You could provide a troweled layer of Xypex over the whole slab but this will likely create objections where you wish to have exposed concrete floors.

Obviously they placed the footings separately from the slab and did not remove the rock pockets in the footings prior to the second pour. This is a key sign that the contractor didn't know what to do or didn't care.

I would question the number of and location of anchor bolts.

You may find that the end result will be a house not much different from your neighbors and in the absence of major earthquakes or winds will be habitable.

Consult with an engineer to understand what your risks are. Recognize that if you get righteous at this stage you will likely get involved in litigation which will cost you much money and will result in delays. It could be that the cheapest thing to have done was to have an architect and engineer design the building and then hired a different contractor.
Yes. I'm out of town all the time so I cant over see every day operations. So I hired a building contractor and have seen nothing but inexperienced labor so far.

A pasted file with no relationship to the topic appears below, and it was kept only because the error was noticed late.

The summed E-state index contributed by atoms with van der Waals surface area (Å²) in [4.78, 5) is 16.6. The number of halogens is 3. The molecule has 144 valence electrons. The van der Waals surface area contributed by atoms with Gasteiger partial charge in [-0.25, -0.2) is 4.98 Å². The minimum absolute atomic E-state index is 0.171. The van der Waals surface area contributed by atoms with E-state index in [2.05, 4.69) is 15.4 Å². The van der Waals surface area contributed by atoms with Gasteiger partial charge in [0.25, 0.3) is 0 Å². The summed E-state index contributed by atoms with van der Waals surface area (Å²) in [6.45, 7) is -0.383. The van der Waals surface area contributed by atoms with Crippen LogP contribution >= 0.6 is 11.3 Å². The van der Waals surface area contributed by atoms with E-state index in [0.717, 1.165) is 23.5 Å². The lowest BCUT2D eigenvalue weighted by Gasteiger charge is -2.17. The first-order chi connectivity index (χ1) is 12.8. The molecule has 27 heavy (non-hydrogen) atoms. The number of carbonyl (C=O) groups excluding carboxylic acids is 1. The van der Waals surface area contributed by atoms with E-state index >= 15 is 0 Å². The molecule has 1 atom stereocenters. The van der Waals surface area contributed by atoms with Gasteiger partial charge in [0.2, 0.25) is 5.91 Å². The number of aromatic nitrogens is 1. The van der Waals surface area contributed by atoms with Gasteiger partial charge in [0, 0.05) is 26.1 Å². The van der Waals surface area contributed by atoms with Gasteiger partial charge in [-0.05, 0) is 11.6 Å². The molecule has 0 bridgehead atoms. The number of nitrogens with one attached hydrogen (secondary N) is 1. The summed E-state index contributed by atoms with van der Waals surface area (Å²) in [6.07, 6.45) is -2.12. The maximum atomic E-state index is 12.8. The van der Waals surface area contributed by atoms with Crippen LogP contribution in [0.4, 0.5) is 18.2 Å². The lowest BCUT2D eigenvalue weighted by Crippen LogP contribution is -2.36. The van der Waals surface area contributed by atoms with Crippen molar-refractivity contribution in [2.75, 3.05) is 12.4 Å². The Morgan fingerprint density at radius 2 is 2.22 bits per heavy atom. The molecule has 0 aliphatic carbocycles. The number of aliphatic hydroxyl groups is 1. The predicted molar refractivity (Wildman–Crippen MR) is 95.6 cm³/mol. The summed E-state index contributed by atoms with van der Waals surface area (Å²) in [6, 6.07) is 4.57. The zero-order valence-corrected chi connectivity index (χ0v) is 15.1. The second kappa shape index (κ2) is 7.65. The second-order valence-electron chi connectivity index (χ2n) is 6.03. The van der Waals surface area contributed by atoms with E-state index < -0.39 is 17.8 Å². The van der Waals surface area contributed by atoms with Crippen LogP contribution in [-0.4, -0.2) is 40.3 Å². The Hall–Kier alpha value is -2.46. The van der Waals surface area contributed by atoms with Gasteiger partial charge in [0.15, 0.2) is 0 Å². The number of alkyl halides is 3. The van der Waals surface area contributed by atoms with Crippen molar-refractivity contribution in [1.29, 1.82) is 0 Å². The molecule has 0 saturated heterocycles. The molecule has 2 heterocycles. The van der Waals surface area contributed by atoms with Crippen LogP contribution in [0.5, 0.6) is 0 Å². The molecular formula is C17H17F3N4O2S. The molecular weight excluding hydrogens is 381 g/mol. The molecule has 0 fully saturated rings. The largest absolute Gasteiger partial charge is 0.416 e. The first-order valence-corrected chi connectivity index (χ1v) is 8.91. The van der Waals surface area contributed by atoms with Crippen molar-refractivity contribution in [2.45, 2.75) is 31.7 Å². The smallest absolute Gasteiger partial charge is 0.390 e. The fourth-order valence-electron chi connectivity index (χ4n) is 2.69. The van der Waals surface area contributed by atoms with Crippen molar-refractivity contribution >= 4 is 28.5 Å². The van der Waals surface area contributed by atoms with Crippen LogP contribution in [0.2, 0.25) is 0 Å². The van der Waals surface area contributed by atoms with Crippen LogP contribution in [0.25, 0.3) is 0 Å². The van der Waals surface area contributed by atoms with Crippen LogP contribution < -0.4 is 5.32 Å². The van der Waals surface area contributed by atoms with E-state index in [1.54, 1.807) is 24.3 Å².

mark handler

Sawhorse
Joined
Oct 25, 2009
Messages
10,877
Location
So. CA
I am going to guess that you decided that contractors know what needs to be done and that you do not need an engineer. Too many small time contractors present themselves as knowing more than they really know. Individuals wanting to build an individual house are their natural prey. Some developers may not be much better.

The only "standards" on acceptable crack widths are promoted by a group of developers and are so generous that you will not find them helpful

While it does not appear that the cracks will cause major problems it should be noted that concrete cracks because of too much water in the concrete and inadequate curing. #3 bars in the slab are totally inadequate to control cracking. My practice was to use a 5" slab with #5 @ 12" OC. I suspect that you will find that the cracks do not occur at the crack control joints which would support my belief that they are not effective. This is why I use more reinforcement than most do recognizing that you generally cannot prevent all cracking but that you can minimize the size of the cracks..